Saturday, 21 February 2015

Spotting the wildelife on Son Tra

 Near Da Nang,  on the Son Tra peninsular there communities of Red Shank Duoc langurs living in the tropical forests. They are only found in Central Vietnam, and in adjoining forests of Cambodia and Laos.  On the peninsular there are about 500 langurs and about 1,000 Assamese Macaque. 

We were fortunate enough to be taken for a tour of the birds and primates of the penisula with a friend who is an ecologist and worked with Dr. Larry Ulidarri of the Son Tra Douc Research and Conservation Project. he researched the Red Shank langurs for 4 years and said that SonTraPeninsula is the only place in the world where these rare animals are living in the wild.

THis photograph is not mine - but they are so hard to see that I had to pinch a photo from the internet. Mine, as you can see, are not as good at all!

This strange shot was taken through Luc's (the ecologist) spotting scope and the one below is from my camera. You can see a large langur swinging through the branches of a large tree where the family had been sleeping.

In the picture, below, you can see a rope bridge that has been slung across the road to help the langurs move around the peninsular.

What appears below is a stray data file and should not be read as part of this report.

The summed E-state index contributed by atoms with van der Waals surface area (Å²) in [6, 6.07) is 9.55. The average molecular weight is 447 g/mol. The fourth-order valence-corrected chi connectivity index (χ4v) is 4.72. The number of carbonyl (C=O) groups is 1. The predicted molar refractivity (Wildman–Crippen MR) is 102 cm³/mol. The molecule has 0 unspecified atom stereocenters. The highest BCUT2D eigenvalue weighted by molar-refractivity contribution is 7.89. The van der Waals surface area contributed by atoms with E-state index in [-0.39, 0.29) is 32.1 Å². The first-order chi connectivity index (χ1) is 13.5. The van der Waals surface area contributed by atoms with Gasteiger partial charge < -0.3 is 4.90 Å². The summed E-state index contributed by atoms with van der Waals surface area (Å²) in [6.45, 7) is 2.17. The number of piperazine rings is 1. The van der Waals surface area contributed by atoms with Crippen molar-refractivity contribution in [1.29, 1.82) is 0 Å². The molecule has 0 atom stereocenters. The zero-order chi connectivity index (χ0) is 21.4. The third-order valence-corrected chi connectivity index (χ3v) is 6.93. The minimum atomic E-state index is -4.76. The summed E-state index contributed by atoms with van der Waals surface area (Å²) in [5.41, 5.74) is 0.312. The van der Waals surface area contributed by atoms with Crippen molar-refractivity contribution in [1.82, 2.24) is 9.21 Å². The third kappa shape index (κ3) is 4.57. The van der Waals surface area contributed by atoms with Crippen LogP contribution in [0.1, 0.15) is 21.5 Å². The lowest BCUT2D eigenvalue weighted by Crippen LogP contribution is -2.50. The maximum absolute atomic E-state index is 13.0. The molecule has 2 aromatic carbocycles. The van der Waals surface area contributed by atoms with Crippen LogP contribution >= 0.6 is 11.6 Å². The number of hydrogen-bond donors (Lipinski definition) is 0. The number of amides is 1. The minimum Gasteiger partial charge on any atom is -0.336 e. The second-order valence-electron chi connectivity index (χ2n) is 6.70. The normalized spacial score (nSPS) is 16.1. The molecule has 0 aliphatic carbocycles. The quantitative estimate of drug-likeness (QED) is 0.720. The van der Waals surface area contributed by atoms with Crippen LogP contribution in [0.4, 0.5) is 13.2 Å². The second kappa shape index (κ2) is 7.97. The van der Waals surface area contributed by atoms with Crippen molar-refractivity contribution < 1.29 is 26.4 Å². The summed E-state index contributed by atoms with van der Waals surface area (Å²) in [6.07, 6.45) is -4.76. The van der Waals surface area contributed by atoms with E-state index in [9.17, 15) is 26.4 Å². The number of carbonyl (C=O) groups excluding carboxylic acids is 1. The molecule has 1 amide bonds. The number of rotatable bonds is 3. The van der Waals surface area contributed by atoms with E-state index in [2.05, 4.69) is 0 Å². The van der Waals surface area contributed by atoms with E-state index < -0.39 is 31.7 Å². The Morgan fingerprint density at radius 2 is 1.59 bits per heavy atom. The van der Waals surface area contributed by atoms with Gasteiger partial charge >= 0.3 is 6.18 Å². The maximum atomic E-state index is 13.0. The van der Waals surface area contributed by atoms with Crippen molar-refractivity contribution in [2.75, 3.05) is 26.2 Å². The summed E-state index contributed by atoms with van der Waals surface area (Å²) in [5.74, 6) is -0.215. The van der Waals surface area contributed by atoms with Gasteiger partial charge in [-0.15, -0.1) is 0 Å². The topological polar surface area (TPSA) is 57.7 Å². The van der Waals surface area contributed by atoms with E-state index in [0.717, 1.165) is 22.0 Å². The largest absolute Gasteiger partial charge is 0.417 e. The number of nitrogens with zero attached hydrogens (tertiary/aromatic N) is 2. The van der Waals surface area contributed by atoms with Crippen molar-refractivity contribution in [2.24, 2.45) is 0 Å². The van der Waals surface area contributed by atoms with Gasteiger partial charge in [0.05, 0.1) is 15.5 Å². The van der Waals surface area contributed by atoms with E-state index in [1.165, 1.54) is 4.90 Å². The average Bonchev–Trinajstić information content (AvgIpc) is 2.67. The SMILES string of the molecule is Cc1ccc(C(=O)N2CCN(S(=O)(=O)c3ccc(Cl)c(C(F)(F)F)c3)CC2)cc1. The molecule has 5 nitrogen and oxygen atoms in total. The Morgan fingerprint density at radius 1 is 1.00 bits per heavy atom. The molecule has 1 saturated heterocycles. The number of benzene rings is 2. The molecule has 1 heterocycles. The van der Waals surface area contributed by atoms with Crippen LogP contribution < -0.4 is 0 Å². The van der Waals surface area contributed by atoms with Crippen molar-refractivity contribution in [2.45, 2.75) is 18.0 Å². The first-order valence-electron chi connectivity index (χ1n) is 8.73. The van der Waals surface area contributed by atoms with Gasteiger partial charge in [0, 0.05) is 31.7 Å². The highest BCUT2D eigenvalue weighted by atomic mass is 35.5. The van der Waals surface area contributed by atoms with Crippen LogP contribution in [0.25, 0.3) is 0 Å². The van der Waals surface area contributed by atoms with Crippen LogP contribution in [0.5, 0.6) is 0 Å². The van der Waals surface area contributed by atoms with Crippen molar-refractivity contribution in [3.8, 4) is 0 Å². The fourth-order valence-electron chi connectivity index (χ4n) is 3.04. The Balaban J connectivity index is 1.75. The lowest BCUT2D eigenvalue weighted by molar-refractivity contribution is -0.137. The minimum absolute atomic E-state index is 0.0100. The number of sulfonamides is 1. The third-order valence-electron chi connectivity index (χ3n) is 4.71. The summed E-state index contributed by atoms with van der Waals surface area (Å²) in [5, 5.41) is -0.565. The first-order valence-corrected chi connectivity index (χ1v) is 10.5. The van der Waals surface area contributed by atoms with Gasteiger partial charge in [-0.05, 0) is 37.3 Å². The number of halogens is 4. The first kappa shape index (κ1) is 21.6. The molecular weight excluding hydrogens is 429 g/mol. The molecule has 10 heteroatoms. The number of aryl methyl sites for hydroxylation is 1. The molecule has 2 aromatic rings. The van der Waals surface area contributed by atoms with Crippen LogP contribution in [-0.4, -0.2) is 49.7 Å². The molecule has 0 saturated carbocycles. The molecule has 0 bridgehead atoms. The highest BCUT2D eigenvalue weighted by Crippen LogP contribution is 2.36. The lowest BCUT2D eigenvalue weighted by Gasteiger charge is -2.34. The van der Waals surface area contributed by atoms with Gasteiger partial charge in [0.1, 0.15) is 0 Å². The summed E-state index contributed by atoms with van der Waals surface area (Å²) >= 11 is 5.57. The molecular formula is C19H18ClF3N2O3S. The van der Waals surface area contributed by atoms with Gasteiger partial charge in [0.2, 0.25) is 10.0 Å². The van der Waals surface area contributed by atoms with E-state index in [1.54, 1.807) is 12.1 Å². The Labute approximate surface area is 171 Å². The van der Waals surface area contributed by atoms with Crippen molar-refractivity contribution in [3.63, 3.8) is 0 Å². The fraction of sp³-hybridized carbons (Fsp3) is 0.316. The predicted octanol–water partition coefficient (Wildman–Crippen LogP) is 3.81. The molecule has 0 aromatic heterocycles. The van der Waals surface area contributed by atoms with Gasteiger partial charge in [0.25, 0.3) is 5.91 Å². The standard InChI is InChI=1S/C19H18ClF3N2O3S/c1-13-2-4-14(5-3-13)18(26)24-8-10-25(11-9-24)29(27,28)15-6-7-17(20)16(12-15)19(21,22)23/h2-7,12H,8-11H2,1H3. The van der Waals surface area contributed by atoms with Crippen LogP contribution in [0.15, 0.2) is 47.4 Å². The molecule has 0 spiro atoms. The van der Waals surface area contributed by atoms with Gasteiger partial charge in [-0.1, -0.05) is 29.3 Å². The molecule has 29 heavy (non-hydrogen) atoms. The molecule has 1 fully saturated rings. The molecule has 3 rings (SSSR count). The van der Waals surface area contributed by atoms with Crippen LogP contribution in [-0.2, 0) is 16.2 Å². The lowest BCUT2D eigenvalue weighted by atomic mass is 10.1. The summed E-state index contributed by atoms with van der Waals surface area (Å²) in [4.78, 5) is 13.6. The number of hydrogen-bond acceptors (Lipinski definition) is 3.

Luc planted ficus trees to attach the bridge to. the idea is that the trees wil grown and will form ther own bridge across the road . Luc looks forward to showing off this project to his children one day - if he can find the right girl to marry!

Views from the peninsula looking towards Da Nang and across the estuary to Hai Van Pass which cuts through the mountains to Hue. 

The peninsula was a military base during the war and is a relatively untouched habitat. We saw only two or three other people during our morning on the mountain so it makes a welcome break from the bustle of Da Nang and Hoi An if you fancy getting a little closer to nature.

At one time, all of vietnam would have been covered with forest and jungle like this area but the indiscriminate use of Agent Orange stripped all the hills and mountains of trees and undergrowth and the whole of central Vietnam is largely naked to this day. A visit to Son Tra reminded me what a tropical paradise this country used to be.

Here is another poor photograph of a Red Shank Douc langur, some eary mornign butterflies and a red Sun catcher.

We saw many more beautiful creatures but I wasn't quick enough to capture them
 Luc does private tours of the peninsular on request. His specialist knowedge of this habitat is unique and he is a charming guide. 

Send a message on his facebook and mention my name.
Me, Pandy and Luc